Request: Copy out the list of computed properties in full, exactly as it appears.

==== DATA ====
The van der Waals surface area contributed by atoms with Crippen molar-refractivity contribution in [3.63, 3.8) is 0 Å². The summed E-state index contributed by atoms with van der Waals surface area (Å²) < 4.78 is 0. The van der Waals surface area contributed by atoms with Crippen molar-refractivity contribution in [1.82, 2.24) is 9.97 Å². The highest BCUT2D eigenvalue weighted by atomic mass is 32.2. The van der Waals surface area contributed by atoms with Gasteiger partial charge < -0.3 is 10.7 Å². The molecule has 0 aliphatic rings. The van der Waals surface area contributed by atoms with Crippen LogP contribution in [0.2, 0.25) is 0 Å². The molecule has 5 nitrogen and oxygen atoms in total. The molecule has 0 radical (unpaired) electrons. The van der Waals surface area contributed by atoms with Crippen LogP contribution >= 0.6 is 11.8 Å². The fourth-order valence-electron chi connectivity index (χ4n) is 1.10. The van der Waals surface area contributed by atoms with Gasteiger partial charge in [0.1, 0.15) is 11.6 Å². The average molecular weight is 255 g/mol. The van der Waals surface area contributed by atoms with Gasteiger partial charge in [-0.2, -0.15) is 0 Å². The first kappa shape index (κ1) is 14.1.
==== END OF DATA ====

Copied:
The van der Waals surface area contributed by atoms with Crippen molar-refractivity contribution in [3.63, 3.8) is 0 Å². The summed E-state index contributed by atoms with van der Waals surface area (Å²) < 4.78 is 0. The van der Waals surface area contributed by atoms with Crippen molar-refractivity contribution in [1.82, 2.24) is 9.97 Å². The highest BCUT2D eigenvalue weighted by atomic mass is 32.2. The van der Waals surface area contributed by atoms with Gasteiger partial charge < -0.3 is 10.7 Å². The molecule has 0 aliphatic rings. The van der Waals surface area contributed by atoms with Crippen LogP contribution in [0.2, 0.25) is 0 Å². The molecule has 5 nitrogen and oxygen atoms in total. The molecule has 0 radical (unpaired) electrons. The van der Waals surface area contributed by atoms with Crippen LogP contribution >= 0.6 is 11.8 Å². The fourth-order valence-electron chi connectivity index (χ4n) is 1.10. The van der Waals surface area contributed by atoms with Gasteiger partial charge in [0.1, 0.15) is 11.6 Å². The average molecular weight is 255 g/mol. The van der Waals surface area contributed by atoms with Gasteiger partial charge in [-0.2, -0.15) is 0 Å². The first kappa shape index (κ1) is 14.1.